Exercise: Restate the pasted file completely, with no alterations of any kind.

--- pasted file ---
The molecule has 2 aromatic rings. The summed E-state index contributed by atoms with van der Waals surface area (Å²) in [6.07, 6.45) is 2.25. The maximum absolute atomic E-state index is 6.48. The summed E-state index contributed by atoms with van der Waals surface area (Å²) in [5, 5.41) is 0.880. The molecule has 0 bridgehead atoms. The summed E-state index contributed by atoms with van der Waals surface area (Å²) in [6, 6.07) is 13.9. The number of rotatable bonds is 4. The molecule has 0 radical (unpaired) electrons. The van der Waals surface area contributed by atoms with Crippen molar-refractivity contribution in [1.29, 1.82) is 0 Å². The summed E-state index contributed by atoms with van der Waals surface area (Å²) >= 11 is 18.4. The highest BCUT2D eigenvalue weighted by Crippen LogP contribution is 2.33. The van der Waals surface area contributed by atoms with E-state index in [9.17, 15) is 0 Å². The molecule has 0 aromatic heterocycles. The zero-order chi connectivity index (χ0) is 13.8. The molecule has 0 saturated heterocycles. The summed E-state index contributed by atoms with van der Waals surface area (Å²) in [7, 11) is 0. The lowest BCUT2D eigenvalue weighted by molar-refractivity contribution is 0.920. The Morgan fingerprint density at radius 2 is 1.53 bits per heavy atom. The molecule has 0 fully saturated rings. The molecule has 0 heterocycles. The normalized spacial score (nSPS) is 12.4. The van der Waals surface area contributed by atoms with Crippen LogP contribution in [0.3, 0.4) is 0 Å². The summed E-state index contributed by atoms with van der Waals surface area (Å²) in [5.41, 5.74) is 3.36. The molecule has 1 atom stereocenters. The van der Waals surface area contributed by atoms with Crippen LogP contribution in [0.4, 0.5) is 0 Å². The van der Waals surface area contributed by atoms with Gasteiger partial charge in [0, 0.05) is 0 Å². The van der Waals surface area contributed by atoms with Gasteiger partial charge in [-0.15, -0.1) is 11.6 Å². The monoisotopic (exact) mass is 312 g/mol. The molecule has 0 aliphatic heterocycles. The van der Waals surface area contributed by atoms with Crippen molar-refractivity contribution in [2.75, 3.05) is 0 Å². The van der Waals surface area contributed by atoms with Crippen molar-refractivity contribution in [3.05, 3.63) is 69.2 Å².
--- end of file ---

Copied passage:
The molecule has 2 aromatic rings. The summed E-state index contributed by atoms with van der Waals surface area (Å²) in [6.07, 6.45) is 2.25. The maximum absolute atomic E-state index is 6.48. The summed E-state index contributed by atoms with van der Waals surface area (Å²) in [5, 5.41) is 0.880. The molecule has 0 bridgehead atoms. The summed E-state index contributed by atoms with van der Waals surface area (Å²) in [6, 6.07) is 13.9. The number of rotatable bonds is 4. The molecule has 0 radical (unpaired) electrons. The van der Waals surface area contributed by atoms with Crippen molar-refractivity contribution in [1.29, 1.82) is 0 Å². The summed E-state index contributed by atoms with van der Waals surface area (Å²) >= 11 is 18.4. The highest BCUT2D eigenvalue weighted by Crippen LogP contribution is 2.33. The van der Waals surface area contributed by atoms with E-state index in [9.17, 15) is 0 Å². The molecule has 0 aromatic heterocycles. The zero-order chi connectivity index (χ0) is 13.8. The molecule has 0 saturated heterocycles. The summed E-state index contributed by atoms with van der Waals surface area (Å²) in [7, 11) is 0. The lowest BCUT2D eigenvalue weighted by molar-refractivity contribution is 0.920. The Morgan fingerprint density at radius 2 is 1.53 bits per heavy atom. The molecule has 0 fully saturated rings. The molecule has 0 heterocycles. The normalized spacial score (nSPS) is 12.4. The van der Waals surface area contributed by atoms with Crippen LogP contribution in [0.3, 0.4) is 0 Å². The summed E-state index contributed by atoms with van der Waals surface area (Å²) in [5.41, 5.74) is 3.36. The molecule has 1 atom stereocenters. The van der Waals surface area contributed by atoms with Crippen LogP contribution in [0.4, 0.5) is 0 Å². The van der Waals surface area contributed by atoms with Gasteiger partial charge in [0, 0.05) is 0 Å². The van der Waals surface area contributed by atoms with Gasteiger partial charge in [-0.15, -0.1) is 11.6 Å². The monoisotopic (exact) mass is 312 g/mol. The molecule has 0 aliphatic heterocycles. The van der Waals surface area contributed by atoms with Crippen molar-refractivity contribution in [2.75, 3.05) is 0 Å². The van der Waals surface area contributed by atoms with Crippen molar-refractivity contribution in [3.05, 3.63) is 69.2 Å².